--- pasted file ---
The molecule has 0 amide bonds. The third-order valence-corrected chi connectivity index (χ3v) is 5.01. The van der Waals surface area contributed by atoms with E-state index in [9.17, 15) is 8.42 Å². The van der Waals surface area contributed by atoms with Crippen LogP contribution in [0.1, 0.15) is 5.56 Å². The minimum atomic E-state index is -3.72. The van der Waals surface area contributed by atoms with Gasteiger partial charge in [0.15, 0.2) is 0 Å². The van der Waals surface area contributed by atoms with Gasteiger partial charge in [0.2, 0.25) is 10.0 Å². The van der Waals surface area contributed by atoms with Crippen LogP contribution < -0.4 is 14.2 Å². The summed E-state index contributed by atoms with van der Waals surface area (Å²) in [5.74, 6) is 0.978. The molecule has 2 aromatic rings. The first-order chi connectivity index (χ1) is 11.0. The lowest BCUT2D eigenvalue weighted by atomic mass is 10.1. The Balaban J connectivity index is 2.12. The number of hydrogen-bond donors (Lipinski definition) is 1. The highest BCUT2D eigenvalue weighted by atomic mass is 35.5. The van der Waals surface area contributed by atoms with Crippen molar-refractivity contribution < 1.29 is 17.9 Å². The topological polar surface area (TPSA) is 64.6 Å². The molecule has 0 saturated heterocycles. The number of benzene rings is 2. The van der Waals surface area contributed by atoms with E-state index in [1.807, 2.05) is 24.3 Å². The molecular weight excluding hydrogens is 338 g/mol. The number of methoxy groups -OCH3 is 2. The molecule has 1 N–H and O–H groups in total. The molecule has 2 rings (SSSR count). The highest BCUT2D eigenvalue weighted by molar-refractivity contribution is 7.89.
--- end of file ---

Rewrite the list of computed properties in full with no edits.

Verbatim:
The molecule has 0 amide bonds. The third-order valence-corrected chi connectivity index (χ3v) is 5.01. The van der Waals surface area contributed by atoms with E-state index in [9.17, 15) is 8.42 Å². The van der Waals surface area contributed by atoms with Crippen LogP contribution in [0.1, 0.15) is 5.56 Å². The minimum atomic E-state index is -3.72. The van der Waals surface area contributed by atoms with Gasteiger partial charge in [0.15, 0.2) is 0 Å². The van der Waals surface area contributed by atoms with Gasteiger partial charge in [0.2, 0.25) is 10.0 Å². The van der Waals surface area contributed by atoms with Crippen LogP contribution < -0.4 is 14.2 Å². The summed E-state index contributed by atoms with van der Waals surface area (Å²) in [5.74, 6) is 0.978. The molecule has 2 aromatic rings. The first-order chi connectivity index (χ1) is 11.0. The lowest BCUT2D eigenvalue weighted by atomic mass is 10.1. The Balaban J connectivity index is 2.12. The number of hydrogen-bond donors (Lipinski definition) is 1. The highest BCUT2D eigenvalue weighted by atomic mass is 35.5. The van der Waals surface area contributed by atoms with Crippen molar-refractivity contribution < 1.29 is 17.9 Å². The topological polar surface area (TPSA) is 64.6 Å². The molecule has 0 saturated heterocycles. The number of benzene rings is 2. The van der Waals surface area contributed by atoms with E-state index in [1.807, 2.05) is 24.3 Å². The molecular weight excluding hydrogens is 338 g/mol. The number of methoxy groups -OCH3 is 2. The molecule has 1 N–H and O–H groups in total. The molecule has 2 rings (SSSR count). The highest BCUT2D eigenvalue weighted by molar-refractivity contribution is 7.89.